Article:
He followed up with another increase in the radius, but also incorporated a precision collet in the live toolholder and put new bearings in the live toolholder. With these changes, a single grinding wheel could now produce 30,000 parts. The finish was excellent, the size was well within tolerance, and the parts had no burrs. “Not bad for a process that was not supposed to work,” Mr. Bonner says. “It is important that the live tooling bearings are not worn, and the 0.020-inch (0.5-mm) radius makes a big difference. Now the part runs 24 hours a day, 6 ½ days a week.” Mr. Bonner has filed for a patent on the technology, and it is currently pending with potential publishing in the spring of 2013.
The cutting tool is designed to be mounted into the OEM live toolholder and run at maximum rpm. Mr. Bonner explains that the process works best on alloy steels, and he does not recommend using it with soft metals such as brass and aluminum because they will load up the wheel. He is currently testing exotic material, such as titanium, and expects to have a grinding wheel that will work with such materials in the future.
Grinding on a Swiss offers several advantages over milling.
This Swiss grinding technology can also be used in certain applications to replace turning operations. Some materials are very difficult to machine because of their hardness or toughness. In a production environment, carbide turning inserts have a short life when cutting these materials. The abrasive particle used in these grinding tools, however, is not affected by these hard/tough materials.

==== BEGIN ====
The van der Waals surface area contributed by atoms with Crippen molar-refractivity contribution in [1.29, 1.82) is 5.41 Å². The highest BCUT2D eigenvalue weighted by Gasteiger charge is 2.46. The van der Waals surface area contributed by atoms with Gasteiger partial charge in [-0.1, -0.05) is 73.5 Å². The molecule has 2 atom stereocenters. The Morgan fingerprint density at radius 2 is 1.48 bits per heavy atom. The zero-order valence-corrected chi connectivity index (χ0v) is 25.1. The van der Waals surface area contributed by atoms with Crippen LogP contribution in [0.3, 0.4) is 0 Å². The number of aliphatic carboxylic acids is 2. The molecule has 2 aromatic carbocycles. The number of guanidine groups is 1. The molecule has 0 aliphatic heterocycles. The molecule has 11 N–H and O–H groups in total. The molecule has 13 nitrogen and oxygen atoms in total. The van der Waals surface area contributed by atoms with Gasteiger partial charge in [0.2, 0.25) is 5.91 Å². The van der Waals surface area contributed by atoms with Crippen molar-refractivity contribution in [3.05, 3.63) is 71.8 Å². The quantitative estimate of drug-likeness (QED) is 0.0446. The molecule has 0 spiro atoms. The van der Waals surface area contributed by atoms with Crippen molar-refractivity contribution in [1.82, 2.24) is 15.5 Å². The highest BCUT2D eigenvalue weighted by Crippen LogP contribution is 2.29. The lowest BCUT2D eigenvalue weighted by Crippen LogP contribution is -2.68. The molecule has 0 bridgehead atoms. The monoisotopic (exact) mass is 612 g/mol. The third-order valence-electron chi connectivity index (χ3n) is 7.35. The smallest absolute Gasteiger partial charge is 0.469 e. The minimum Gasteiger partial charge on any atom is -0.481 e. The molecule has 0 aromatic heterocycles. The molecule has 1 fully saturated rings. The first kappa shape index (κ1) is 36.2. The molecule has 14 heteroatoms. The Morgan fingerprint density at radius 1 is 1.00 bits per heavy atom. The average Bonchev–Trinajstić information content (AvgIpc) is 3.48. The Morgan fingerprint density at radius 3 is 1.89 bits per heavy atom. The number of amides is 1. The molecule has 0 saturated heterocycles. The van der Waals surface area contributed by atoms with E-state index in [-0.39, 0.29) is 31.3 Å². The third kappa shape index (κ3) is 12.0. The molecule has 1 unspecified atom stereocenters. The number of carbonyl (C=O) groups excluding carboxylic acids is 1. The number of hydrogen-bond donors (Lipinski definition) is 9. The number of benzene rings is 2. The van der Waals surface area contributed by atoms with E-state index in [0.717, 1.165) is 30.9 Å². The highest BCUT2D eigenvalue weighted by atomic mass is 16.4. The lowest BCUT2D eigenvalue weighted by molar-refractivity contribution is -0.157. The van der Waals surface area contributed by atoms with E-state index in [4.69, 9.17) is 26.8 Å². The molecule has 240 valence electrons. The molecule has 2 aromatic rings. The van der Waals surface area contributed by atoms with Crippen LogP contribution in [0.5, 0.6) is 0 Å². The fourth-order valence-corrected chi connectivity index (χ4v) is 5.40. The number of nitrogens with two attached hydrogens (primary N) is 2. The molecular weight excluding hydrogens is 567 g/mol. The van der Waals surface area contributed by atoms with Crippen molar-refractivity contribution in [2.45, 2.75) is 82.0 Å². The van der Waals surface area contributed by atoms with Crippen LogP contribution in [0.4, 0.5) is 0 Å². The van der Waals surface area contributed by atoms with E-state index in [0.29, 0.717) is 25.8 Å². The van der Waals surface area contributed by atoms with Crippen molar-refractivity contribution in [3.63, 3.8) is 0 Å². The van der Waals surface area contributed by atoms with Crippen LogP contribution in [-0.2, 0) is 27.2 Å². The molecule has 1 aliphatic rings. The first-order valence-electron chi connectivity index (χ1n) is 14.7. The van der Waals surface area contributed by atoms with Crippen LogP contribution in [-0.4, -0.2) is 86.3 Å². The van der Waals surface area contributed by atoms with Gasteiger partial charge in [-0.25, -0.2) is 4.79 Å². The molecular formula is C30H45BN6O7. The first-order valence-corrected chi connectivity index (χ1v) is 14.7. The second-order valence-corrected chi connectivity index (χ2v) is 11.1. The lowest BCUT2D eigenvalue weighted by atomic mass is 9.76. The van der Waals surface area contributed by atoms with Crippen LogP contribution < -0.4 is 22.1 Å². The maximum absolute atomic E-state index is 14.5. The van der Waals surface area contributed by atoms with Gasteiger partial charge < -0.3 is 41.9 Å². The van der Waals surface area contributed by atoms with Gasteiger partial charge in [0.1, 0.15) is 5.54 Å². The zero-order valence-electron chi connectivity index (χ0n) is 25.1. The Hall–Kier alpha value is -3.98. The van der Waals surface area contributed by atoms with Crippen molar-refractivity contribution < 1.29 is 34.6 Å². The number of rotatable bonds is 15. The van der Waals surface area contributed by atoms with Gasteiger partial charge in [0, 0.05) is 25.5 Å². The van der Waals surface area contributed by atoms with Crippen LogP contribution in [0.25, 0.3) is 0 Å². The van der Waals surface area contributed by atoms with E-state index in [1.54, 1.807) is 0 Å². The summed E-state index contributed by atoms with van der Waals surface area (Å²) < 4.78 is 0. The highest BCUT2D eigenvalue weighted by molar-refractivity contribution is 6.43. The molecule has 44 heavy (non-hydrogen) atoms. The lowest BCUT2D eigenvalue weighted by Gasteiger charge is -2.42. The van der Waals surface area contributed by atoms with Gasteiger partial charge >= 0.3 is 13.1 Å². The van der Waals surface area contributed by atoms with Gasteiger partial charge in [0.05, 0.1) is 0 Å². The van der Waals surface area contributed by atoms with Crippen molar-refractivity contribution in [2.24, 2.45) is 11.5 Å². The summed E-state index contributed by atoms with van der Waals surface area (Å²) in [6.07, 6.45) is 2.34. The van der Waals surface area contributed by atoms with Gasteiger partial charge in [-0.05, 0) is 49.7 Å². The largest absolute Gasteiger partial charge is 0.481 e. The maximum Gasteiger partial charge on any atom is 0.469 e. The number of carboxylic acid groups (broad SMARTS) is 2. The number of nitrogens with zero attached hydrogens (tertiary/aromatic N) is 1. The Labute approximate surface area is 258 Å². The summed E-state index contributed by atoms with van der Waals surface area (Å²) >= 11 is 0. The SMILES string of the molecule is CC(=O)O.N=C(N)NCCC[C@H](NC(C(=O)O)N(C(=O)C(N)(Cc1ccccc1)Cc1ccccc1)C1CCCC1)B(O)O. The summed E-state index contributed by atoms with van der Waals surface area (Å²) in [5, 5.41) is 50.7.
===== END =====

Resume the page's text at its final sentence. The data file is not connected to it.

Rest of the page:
The grinding/machining procedure is to rotate the grinding wheel at maximum rpm, counter-rotate the material to be machined at high rpm, and move the grinding wheel along the same path that the turning tool would have taken. This process is similar to turn-milling except that a grinding wheel is used instead of a milling cutter. The grinding process is also faster.
Because of the success Mr. Bonner has experienced with his Swiss grinding process, he is making the tool available to other shops. This process has been developed to work
on alloy steel materials such as stainless steel. Testing is in process on exotic materials such as titanium, and Mr. Bonner expects them to be available soon, as well.
The list of varying grinding wheel profiles is also growing. A wheel with extreme bottom relief will be offered to allow customers to grind profiles such as ball-style hex drivers and unusual profiles.
Mr. Bonner says, “Possibly the most exciting new product will allow the customer to grind bone screw profiles as an alternative to thread whirling.” The goal is to develop a grinding wheel with the thread profile in the wheel that can be mounted into a standard face drilling live toolholder.
This technology is not meant to replace all milling operations; the way the tool is used does not allow for this. Some features such as pockets cannot be machined with this style of cutter and will still need to be milled. “This technology is another tool that the machinist has in his toolbox to improve part quality and reduce cycle time when the part shape allows for its use,” Mr. Bonner says.